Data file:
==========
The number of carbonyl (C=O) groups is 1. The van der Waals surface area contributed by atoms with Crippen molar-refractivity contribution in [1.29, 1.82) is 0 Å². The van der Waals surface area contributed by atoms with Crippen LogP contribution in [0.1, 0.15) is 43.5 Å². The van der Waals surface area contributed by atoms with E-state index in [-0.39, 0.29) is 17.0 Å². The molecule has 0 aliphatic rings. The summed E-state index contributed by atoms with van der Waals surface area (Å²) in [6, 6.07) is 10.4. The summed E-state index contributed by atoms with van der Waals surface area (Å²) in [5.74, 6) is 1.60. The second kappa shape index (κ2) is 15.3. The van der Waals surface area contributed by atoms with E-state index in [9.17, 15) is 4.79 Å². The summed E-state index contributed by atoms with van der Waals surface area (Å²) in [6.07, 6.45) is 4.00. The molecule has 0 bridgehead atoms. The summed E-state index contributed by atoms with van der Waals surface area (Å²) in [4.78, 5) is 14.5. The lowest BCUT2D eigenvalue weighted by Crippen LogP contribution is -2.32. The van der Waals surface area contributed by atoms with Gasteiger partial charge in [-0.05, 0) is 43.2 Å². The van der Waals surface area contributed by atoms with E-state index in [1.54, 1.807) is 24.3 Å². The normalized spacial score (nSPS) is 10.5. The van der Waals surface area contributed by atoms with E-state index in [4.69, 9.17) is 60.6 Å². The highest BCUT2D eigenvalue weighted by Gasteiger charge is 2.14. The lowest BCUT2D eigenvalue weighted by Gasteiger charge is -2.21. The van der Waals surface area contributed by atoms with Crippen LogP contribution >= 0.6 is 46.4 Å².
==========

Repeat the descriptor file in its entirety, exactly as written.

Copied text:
The number of carbonyl (C=O) groups is 1. The van der Waals surface area contributed by atoms with Crippen molar-refractivity contribution in [1.29, 1.82) is 0 Å². The van der Waals surface area contributed by atoms with Crippen LogP contribution in [0.1, 0.15) is 43.5 Å². The van der Waals surface area contributed by atoms with E-state index in [-0.39, 0.29) is 17.0 Å². The molecule has 0 aliphatic rings. The summed E-state index contributed by atoms with van der Waals surface area (Å²) in [6, 6.07) is 10.4. The summed E-state index contributed by atoms with van der Waals surface area (Å²) in [5.74, 6) is 1.60. The second kappa shape index (κ2) is 15.3. The van der Waals surface area contributed by atoms with E-state index in [9.17, 15) is 4.79 Å². The summed E-state index contributed by atoms with van der Waals surface area (Å²) in [6.07, 6.45) is 4.00. The molecule has 0 bridgehead atoms. The summed E-state index contributed by atoms with van der Waals surface area (Å²) in [4.78, 5) is 14.5. The lowest BCUT2D eigenvalue weighted by Crippen LogP contribution is -2.32. The van der Waals surface area contributed by atoms with Gasteiger partial charge in [-0.05, 0) is 43.2 Å². The van der Waals surface area contributed by atoms with E-state index in [1.54, 1.807) is 24.3 Å². The normalized spacial score (nSPS) is 10.5. The van der Waals surface area contributed by atoms with E-state index in [4.69, 9.17) is 60.6 Å². The highest BCUT2D eigenvalue weighted by Gasteiger charge is 2.14. The lowest BCUT2D eigenvalue weighted by Gasteiger charge is -2.21. The van der Waals surface area contributed by atoms with Crippen LogP contribution >= 0.6 is 46.4 Å².